Spinsanity: Countering rhetoric with reason
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Posts - July 16-22

7/21 - Brendan: Limbaugh's Daschle "devil analogy" (permanent link)
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Rush Limbaugh, fresh from signing the most lucrative contract in radio history, pushed his brand of aggressive, jargon-filled talk radio to a new level Friday with an unprecedented attack on Tom Daschle, the Senate Majority Leader. Going far beyond his usual "'Puff' Daschle" routine, Limbaugh drew an extended "analogy" between Tom Daschle and Satan:

How many different versions of Satan, the devil, have you seen in your life? I mean, the comic book devil with the red face and the horns, seen that one. We've seen the Satanic devil of the horror films. We've seen the devil portrayed as just an average man, a human being, in the movie "Rosemary's Baby". We've seen the comic devil of TV shows. We've even seen the smooth, tempting devil in Hollywood moves. Is Tom Daschle simply another way to portray a devil?...
Folks, look: Is he so laid back? Is he so soft-spoken? Is Daschle so friendly? You tell me. Remember what Daschle said when he became the Senate Majority Leader? He blathered on about bipartisanship and working with the President and how he came to the job with humility and how he realized now that as Majority Leader his responsibilities were different - that he had to work to bring competing sides together for the good of the American people. And from that day forward he's been on TV just about every day doing everything he can to keep the people of this country divided.
There is no desire on Daschle's part to bring people together. There certainly is no bipartisanship flowing through his veins, nor is he leading any bipartisan effort. There is no working with the President of any of this. He's criticizing Bush, he's attempting to further the notion that Bush is illegitimate, incompetent, unintelligent. He tries to block the President every day, he downgrades the President every day and he devalues the - he tries to - every day, folks. It's his job - every day. His job is not about doing good things for the country. His job is in his mind is simply about destroying George W. Bush for pure political purpose. It's totally personal. It is the politics of personal destruction with Tom Daschle, hidden behind this laid-back, soft-spoken, so friendly demeanor.
Let me ask you this: He says he wants to work with the President - what would he be doing if he didn't want to work with the President? Can you imagine if his objective - stated objective - was to oppose the President? How would it be any different from his current behavior? Just yesterday, as Bush winged his way to Europe on a crucial mission to lead our allies into the 21st century, with Europe's flagging economy, talking about mutual defense in the 21st century, realistic environmental solutions, solutions for world poverty, not ths stupid Kyoto stuff and not allowing the United States to be robbed blind by the UN and the poor nations of the world, up pops "El Diablo", Tom Daschle, and his devilish deviltry, claiming that George Bush is incompetent, criticizing Bush at the very moment he is engaging in these efforts to improve our relationship with these world leaders.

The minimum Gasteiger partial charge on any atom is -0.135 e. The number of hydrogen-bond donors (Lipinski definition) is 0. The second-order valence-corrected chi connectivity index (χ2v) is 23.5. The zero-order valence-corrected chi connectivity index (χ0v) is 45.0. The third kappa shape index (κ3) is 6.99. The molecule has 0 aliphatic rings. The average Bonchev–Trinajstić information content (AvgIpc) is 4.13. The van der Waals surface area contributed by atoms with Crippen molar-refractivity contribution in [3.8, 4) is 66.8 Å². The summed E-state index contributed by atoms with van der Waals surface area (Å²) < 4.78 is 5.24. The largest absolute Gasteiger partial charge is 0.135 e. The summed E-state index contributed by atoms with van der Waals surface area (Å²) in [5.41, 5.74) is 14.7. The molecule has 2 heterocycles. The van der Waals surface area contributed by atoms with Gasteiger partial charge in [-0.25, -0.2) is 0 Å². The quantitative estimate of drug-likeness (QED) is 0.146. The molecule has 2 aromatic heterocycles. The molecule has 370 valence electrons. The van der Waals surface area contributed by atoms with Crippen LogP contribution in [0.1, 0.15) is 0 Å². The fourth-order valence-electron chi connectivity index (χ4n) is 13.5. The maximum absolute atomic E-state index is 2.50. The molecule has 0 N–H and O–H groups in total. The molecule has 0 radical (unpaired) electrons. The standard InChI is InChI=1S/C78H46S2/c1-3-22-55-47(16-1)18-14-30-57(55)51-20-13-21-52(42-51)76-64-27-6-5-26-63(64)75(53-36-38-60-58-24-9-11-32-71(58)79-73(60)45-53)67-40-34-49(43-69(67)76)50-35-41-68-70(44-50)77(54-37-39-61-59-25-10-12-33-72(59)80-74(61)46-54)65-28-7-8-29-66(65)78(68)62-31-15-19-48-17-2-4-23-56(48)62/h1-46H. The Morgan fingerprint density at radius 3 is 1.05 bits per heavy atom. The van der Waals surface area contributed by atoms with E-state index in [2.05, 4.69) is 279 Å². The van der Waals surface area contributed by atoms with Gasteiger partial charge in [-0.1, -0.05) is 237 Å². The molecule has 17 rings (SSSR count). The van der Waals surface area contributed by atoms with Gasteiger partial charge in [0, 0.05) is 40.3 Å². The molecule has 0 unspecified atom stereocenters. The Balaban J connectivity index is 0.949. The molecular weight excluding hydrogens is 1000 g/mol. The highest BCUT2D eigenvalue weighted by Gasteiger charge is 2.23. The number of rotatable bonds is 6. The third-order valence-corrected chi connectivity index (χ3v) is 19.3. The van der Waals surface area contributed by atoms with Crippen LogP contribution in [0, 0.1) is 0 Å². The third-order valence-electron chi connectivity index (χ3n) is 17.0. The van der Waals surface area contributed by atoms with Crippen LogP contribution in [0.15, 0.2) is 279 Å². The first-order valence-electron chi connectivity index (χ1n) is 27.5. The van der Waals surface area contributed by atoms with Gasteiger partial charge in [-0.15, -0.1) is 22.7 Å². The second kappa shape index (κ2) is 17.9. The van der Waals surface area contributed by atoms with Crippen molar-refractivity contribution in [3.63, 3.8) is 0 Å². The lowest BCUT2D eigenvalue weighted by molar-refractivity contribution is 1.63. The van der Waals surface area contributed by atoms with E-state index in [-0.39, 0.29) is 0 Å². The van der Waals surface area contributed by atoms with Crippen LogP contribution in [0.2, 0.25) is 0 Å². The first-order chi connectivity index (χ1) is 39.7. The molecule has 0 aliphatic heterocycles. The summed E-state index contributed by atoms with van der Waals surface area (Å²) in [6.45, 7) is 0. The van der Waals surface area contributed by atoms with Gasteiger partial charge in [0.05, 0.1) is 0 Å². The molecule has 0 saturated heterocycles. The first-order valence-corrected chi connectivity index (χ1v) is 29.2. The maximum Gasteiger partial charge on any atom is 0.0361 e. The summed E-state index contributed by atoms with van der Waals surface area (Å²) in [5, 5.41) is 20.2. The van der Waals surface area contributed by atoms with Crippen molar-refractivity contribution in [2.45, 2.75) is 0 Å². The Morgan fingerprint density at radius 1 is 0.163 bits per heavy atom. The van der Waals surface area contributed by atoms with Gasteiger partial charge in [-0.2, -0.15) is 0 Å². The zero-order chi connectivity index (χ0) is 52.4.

He's, um, no, I went through the routine. Let me stretch this so-called devil analogy a little bit further. I have to take a break here because it goes on a little while, but stick with me because I want to analogize this a little bit more when we come back - because this guy is getting away with a public media persona that is totally 180 degrees out of phase of who he really is and what he's really doing. [goes to break]
[coming out of the break - Limbaugh sings along to "Devil in a Blue Dress"] Mitch Rider, the Detroit Wheels, Devil in a Blue Dress, as we continue our devil analogy with Tom Daschle. Hang in there folks. Now don't go bonkers - the devil comes in many disguises as we all know.
Let me stretch this analogy just a little bit farther. What would your reaction be if I were to say that I think Daschle has cast a spell on the media? [complaining voice] "Oh no, Rush, not that". Why? Let me ask you this: Why would the media decide that Tom Daschle is Co-President? They pretty much have made Daschle Co-President. Every day we get Tom Daschle and what he thinks of what's going on in the ountry, what he thinks ought to happen. His criticisms - personal, mostly, substantive, rarely, but all personal. So what? He's the Senate Majority Leader? Yip yip yip yip yahoo. Is he as important as the Speaker of the House? Why does he get face time every day and Denny Hastert doesn't? Who's more important?

For more, check out the transcript I created of the whole devil analogy (1160 words) and an article based on Limbaugh's comments at RushLimbaugh.com.

This is state of the art jargon. Limbaugh is openly comparing Daschle to the devil for no other reason than to incite anger in his listeners. The devil is an extremely powerful concept, maybe one of the most potent in Western society. There is no legitimate justification for this kind of rhetoric, which is why Limbaugh has set up plausible deniability by framing the monologue above as an "analogy" and a "routine". If questioned, he will almost surely deny that he was serious and instead claim that he was just trying to make a point about Daschle's partisanship.